Published Tue, 2012-03-13 10:40; updated 43 weeks ago.
One of the great taboos for the British is talking openly about death and dying - that’s the opinion of Professor Mayur Lakhani chair of Dying Matters, the coalition raising awareness of dying death and bereavement.
In October 2010, NHS local met him and a group of GPs who were sharing their experiences of dealing with end of life issues.
"This is about good clinical care and it’s about managing people appropriately and avoiding treatments that are inappropriate or futile," says Prof Mayur.
Sophia Christie, chief executive of NHS Birmingham East and North and the national QIPP lead for End of Life believes talking about issues around dying and bereavement is more taboo than talking about sex. And it’s a human rights issue.
She says people could take more control of their experience at the end of their lives if they knew more about what options they have.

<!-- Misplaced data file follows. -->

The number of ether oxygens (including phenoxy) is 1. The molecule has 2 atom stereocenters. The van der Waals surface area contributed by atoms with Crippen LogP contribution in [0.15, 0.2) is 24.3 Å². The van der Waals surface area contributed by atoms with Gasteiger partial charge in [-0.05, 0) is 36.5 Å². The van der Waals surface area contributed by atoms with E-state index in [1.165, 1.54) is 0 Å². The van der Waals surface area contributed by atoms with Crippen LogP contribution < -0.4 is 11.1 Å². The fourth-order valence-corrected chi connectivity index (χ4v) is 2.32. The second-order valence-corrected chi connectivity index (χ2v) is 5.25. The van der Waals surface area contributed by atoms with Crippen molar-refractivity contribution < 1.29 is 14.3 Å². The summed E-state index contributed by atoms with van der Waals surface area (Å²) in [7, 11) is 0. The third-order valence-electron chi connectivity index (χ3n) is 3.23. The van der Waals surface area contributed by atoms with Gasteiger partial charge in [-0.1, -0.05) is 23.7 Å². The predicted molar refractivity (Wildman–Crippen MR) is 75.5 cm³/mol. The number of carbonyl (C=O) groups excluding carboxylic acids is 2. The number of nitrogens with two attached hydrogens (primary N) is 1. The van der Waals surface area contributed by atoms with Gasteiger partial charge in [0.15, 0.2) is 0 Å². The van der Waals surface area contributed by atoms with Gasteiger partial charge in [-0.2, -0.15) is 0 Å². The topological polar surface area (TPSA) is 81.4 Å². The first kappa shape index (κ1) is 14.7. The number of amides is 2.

If things were handled differently, the NHS could spend a lot less money and patients would have a better experience.
"The reality is that at the moment not only are we giving people quite a bad time but it’s costing a fortune," she says.
Perhaps surprisingly, many of the GPs present voiced difficulties in dealing with the issues around dying.
Finding the best way to start a conversation with dying patients and their families can be a big challenge.
Patients will drop into conversation cues that hard pressed GPs choose not to pick up. Others see it as a risk to bring the topic up in a consultation if it has not been prompted by the patient.
But Dying Matters want GPs to talk to patients nearing the end of their lives a lot more.
Eve Richardson, chief executive of Dying Matters, says: "The NHS has been so concerned about saving lives that it forgets that actually a good quality of death is a part of a good life."
Note (13 March 2012): Sophia Christie is no longer chief executive of NHS Birmingham East and North. She is chief executive at UKPrime Ltd.
Due for review August 2013